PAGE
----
The Value Of A Writing Community

EmoticonsShakingHandsI always thought it would be good to have writer friends, but as writing is a (mostly) solitary pursuit, and as we tend to be introverts, finding other writers, especially those whose opinions I could trust, seemed like a fruitless and futile pursuit.  This is not meant to be a slight, by any means, but a testament to my own shortcomings of maintaining relationships (even with those I already consider my friends).  So trying to find new ones with specific traits, well, felt like it might be a challenge.

I have many acquaintances – those people you meet through work who become your Facebook friends even long after you’ve changed jobs, who you’ve never seen again, probably never will, and might not even recognize years later…you know the ones, we all have ’em.

But, building a circle, that’s a different type of beast to tame.  When I was living in Arizona, I was fortunate enough to meet a unique person, a fellow geek, who included me and my sister in his circle.  It was one of those inspired moments, when you realize you’ve met a kindred spirit.  Unfortunately, we moved away.  His wife and I maintain our friendship via Facebook through our mutual love of all things Whedon, Cumberbatch, and other geek related passions.  So that’s good for me when I want to geek out, which is all the time, but they aren’t writers.

Making “real” friends gets a bit more difficult with age.  For those of you too young to have learned this yet, you will.  It’s a sad truth.  By the time we’re a certain age, we have the friends we’re probably going to have the rest of our lives, and making new ones, regardless of similar tastes and interests is time consuming, and takes effort.  By this stage in our lives, we don’t like to waste time and effort.  So I was finding it difficult wanting to pursue new relationships regardless of its value.

When we moved to Los Angeles, where we really knew no one, I made a whole new group of acquaintances, none of whom were writers, which I sort of found surprising, as this is the land of “aspirings”, so I was at a loss.  Where were they hiding?  As I continued forward with my writing, and very often struggling, I realized I didn’t have many life lines.  Only other writers can understand the daily struggles, the process, the moments of enlightenment, and offer one another insight or a life jacket.  So I had to make writer friends.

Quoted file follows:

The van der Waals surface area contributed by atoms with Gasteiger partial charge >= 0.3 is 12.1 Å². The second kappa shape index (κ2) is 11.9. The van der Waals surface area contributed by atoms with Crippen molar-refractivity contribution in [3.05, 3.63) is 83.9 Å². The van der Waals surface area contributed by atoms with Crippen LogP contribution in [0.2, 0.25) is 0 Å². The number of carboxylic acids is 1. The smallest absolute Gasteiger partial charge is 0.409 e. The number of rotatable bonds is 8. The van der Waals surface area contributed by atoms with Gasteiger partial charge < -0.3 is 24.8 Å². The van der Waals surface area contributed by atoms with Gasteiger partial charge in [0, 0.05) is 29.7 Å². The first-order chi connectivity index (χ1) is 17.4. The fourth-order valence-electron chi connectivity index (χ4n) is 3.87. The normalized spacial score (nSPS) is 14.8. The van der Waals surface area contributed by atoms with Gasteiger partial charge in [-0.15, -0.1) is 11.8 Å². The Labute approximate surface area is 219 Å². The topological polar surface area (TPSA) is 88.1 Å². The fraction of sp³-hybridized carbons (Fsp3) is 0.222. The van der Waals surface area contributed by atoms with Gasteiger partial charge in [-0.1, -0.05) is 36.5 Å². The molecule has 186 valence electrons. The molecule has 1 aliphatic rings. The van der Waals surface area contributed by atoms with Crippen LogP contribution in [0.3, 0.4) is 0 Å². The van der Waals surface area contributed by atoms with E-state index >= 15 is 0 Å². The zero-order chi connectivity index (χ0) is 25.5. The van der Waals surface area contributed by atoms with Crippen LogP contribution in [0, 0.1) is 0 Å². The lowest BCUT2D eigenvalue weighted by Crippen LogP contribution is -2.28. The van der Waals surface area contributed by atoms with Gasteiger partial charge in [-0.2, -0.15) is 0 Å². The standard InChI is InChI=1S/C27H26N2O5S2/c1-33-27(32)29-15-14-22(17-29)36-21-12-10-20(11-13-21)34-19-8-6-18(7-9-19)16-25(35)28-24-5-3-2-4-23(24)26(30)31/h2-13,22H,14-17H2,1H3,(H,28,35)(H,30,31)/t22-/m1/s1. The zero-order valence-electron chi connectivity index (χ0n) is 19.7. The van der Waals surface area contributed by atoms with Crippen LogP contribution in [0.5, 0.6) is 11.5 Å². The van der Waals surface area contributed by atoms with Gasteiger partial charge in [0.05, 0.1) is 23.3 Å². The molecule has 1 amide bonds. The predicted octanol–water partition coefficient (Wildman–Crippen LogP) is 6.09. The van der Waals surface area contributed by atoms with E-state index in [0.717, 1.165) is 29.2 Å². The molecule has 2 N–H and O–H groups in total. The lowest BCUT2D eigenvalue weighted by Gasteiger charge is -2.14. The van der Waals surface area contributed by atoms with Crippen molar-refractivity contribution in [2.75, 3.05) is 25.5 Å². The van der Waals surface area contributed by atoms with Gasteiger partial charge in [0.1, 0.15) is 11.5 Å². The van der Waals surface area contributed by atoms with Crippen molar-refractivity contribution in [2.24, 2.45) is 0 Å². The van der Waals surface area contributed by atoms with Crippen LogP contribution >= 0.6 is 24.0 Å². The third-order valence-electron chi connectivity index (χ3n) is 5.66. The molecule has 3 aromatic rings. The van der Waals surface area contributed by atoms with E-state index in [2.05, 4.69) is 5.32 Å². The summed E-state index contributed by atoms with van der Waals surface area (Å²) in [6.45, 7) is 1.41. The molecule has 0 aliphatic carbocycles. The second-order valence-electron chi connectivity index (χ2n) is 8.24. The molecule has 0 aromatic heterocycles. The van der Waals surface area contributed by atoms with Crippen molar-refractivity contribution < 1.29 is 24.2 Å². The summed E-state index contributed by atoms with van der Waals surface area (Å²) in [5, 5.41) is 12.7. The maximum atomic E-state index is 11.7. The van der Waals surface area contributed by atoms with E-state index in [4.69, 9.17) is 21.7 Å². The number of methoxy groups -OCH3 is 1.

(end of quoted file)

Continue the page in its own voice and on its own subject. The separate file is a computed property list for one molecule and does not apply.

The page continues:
As part of my New Year’s Resolutions, I joined a few writer’s groups via Meetup, and after some time, finally did make a couple of writer friends; one of which helped me yesterday brainstorm some ideas for the rewrite.  Then, the biggest light bulb went on.  As I’ve continued my blog, and begun to learn the value of such a world, I’ve realized that I have an entire community of writers at my fingertips.  As we reach out, comment, and build relationships here, we are building our own circle.

So I would like to offer my blog as a part of the circle I’d like to create.  Fellow writers, let’s help one another succeed.  If you have questions, would like to offer advice, please feel free to do so here.

Wishing you all the best!

xx, Rach

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5 thoughts on “The Value Of A Writing Community

  1. This is a great idea. I’ve been busy trying to build up my own little group of writers to talk to. I’ve mostly been focusing of building up a community online, but I’ve also been looking into joining some writing groups.

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    • I would definitely encourage that. It’s comforting to know we aren’t alone in our journey. I wasn’t sure what to expect when I joined the writer’s groups, but one in particular, has become a welcome respite each week. It’s become a place where we all support each other, even outside of the group. Good luck! And please feel free to share what you find! 🙂

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